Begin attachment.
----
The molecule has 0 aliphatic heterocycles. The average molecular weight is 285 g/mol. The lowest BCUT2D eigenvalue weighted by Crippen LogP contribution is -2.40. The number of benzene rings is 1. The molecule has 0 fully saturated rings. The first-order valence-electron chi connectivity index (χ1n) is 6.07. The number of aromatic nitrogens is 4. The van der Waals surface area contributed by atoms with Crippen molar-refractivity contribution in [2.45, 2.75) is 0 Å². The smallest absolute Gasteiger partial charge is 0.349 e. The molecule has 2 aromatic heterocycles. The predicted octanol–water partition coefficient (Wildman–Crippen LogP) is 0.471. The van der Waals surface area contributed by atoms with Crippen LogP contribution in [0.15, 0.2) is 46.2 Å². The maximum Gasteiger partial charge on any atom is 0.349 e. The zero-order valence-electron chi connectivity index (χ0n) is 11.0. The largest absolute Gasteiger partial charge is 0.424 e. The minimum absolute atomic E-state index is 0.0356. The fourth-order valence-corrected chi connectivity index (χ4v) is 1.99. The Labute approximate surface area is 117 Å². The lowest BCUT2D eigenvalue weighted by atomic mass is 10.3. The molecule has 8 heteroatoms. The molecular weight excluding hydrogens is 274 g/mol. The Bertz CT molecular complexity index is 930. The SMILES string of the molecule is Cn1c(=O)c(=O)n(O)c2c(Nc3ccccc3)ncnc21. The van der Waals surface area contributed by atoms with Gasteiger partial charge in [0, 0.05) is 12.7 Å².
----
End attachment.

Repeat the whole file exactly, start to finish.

The molecule has 0 aliphatic heterocycles. The average molecular weight is 285 g/mol. The lowest BCUT2D eigenvalue weighted by Crippen LogP contribution is -2.40. The number of benzene rings is 1. The molecule has 0 fully saturated rings. The first-order valence-electron chi connectivity index (χ1n) is 6.07. The number of aromatic nitrogens is 4. The van der Waals surface area contributed by atoms with Crippen molar-refractivity contribution in [2.45, 2.75) is 0 Å². The smallest absolute Gasteiger partial charge is 0.349 e. The molecule has 2 aromatic heterocycles. The predicted octanol–water partition coefficient (Wildman–Crippen LogP) is 0.471. The van der Waals surface area contributed by atoms with Crippen LogP contribution in [0.15, 0.2) is 46.2 Å². The maximum Gasteiger partial charge on any atom is 0.349 e. The zero-order valence-electron chi connectivity index (χ0n) is 11.0. The largest absolute Gasteiger partial charge is 0.424 e. The minimum absolute atomic E-state index is 0.0356. The fourth-order valence-corrected chi connectivity index (χ4v) is 1.99. The Labute approximate surface area is 117 Å². The lowest BCUT2D eigenvalue weighted by atomic mass is 10.3. The molecule has 8 heteroatoms. The molecular weight excluding hydrogens is 274 g/mol. The Bertz CT molecular complexity index is 930. The SMILES string of the molecule is Cn1c(=O)c(=O)n(O)c2c(Nc3ccccc3)ncnc21. The van der Waals surface area contributed by atoms with Gasteiger partial charge in [0, 0.05) is 12.7 Å².